Education Won’t Stop Athletes From Betting On Games

Date IconLast Updated : Jun 6th, 2023
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Education Won’t Stop Athletes From Betting On Games
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The NFL is investigating another player for violating its gambling policy, possibly betting on the NFL, including on his own team. Indianapolis Colts defensive back Isiah Rodgers tweeted Monday night:

“I know I have made mistakes and I am willing to do whatever it takes to repair the situation. The last thing I ever wanted to do was to be a distraction to the Colts organization, my coaches, and my teammates. I’ve let people down that I care about. I made an error in judgment and I am going to work hard to make sure that those mistakes are rectified through this process. It’s an honor to play in the NFL and I have never taken that lightly. I am very sorry for all of this. “

Per ESPN, the bets were placed with a sports betting account registered to an associate of Rodgers. “Approximately 100 bets were placed on the account over an undisclosed amount of time, including on Colts games … Most of the bets were in the $25-$50 range, although there was at least one low four-figure bet.” 

What bets were placed on behalf of Rodgers is unclear at this time. 

The news comes on the heels of several other gambling-related violations by Detroit Lions and Washington Commanders members in April and NCAA investigations into rampant student-athlete sports betting at Iowa and Iowa State. 

We Told You So vs. Legalization Is Working 

The numerous instances of athletes betting haven’t gone unnoticed by sports betting supporters, opponents, or those in the middle. And to no one’s surprise, the discourse has seesawed between two poles, the “we told you an expansion of legal sports betting would be a problem” crowd and the “legal markets are doing their job and catching bad actors” crowd.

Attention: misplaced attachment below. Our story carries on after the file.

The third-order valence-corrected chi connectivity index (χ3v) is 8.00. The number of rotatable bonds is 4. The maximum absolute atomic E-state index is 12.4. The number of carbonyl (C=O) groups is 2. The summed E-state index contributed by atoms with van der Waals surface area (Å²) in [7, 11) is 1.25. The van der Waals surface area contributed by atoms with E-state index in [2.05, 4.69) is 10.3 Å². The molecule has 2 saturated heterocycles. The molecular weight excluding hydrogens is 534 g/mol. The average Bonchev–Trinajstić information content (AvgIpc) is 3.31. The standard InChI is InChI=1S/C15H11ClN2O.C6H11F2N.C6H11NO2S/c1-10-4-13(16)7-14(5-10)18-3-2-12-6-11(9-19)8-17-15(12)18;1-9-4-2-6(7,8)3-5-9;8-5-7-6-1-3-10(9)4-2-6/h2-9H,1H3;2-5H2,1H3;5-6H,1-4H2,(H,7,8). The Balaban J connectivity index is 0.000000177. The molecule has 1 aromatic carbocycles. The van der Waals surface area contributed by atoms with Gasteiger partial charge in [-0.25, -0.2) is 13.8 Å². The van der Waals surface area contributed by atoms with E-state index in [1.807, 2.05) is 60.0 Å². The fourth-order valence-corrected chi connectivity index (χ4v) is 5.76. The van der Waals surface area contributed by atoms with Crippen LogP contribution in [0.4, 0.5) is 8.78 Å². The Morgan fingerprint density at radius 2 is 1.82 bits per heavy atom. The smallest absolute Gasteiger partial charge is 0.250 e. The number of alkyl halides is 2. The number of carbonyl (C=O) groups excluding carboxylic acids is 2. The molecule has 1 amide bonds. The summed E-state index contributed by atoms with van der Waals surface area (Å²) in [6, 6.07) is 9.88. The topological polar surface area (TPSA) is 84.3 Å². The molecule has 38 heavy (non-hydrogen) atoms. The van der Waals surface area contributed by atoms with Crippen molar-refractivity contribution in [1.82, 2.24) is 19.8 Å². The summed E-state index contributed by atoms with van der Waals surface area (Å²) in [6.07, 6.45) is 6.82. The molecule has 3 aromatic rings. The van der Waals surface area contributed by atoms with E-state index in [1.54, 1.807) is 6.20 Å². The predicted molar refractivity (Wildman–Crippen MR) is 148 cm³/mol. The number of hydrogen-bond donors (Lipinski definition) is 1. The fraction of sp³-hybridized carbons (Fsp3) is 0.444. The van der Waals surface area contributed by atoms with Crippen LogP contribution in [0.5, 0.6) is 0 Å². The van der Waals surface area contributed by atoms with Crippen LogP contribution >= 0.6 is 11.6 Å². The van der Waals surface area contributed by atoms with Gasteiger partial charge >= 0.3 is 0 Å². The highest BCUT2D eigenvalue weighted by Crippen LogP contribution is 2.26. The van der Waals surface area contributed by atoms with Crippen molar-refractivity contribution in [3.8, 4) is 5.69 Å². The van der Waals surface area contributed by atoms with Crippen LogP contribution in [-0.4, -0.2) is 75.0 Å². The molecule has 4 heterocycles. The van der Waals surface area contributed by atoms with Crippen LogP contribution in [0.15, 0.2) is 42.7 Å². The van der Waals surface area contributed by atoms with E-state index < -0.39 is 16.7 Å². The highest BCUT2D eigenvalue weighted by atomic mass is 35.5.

As with most things, the truth is somewhere in between. One of the most oft-cited responses from both sides is that we need to educate athletes better so they don’t make bad decisions.

ESPN’s David Purdum tweeted, “There’s a theory that society struggles to adjust in the early years after an illicit activity, like betting, is brought into a regulated environment but eventually adapts. I believe we’re in that adjustment period: More mistakes will be made but eventually players will learn.”

The first sentence is correct. The second sentence is also correct, but not in the way most think. 

We see the low-hanging fruit — the bottle of Androstenedione in Mark McGwire’s locker. In the future, we can expect the violators to become more sophisticated, and bottles in lockers will give way to the “cream” and the “clear” era. 

Athletes won’t see the light; they will learn to adjust their gambling behaviors not to get caught. It’s not unlike a minor trying to purchase booze. Yes, liquor stores and bars have become far more stringent with checking IDs, but someone who wants to drink can roll the dice and hope they don’t get carded, go the fake ID route, find someone of age to purchase for them, have a connection, or any other number of possibilities. 

Drug Testing Doesn’t Eliminate Drug Use

A less apt but important comparison, because it delves into the mindset of athletes, is PED usage. 

The UFC implemented the USADA’s drug-testing policy in 2015. Nowadays, a positive steroid test is rare, but that doesn’t mean steroid use is a thing of the past. Fighters are better educated, but not in the way you think. They know when and what to take. They know how the UFC tests for performance-enhancing drugs and what they must avoid. 

Has it helped? Yes, but only at the margins. Just like potential bettors in professional sports, the ones who will do it (and more so, those who might bet on their own league or team) won’t be swayed by more education. 

“So the guys that are using, the guys that are failing the drug tests, they are known, but you’ve got to catch them,” Chael Sonnen said. And Sonnen would know as a UFC veteran and violator of the PED policy. 


Another UFC fighter, Sara McMann, said this about PEDs:

“I can tell you, unequivocally there are people cheating, and I’ve actually fought opponents; sometimes it’s people I beat, and sometimes it’s people that I haven’t. And I’ve had some of their teammates message me personally. I won’t say who, but like, hey, I don’t know if this helps or not but they definitely are doing PEDs and like it’s, it kind of breaks my heart.” 


Athletes are going to gamble. These are young, successful, competitive individuals who essentially feel bulletproof. 

The notion that legalization will curtail this activity through some combination of investigation, enforcement, and education is not all that different from thinking setting the drinking age of 21 will keep teenagers from getting a hold of alcohol.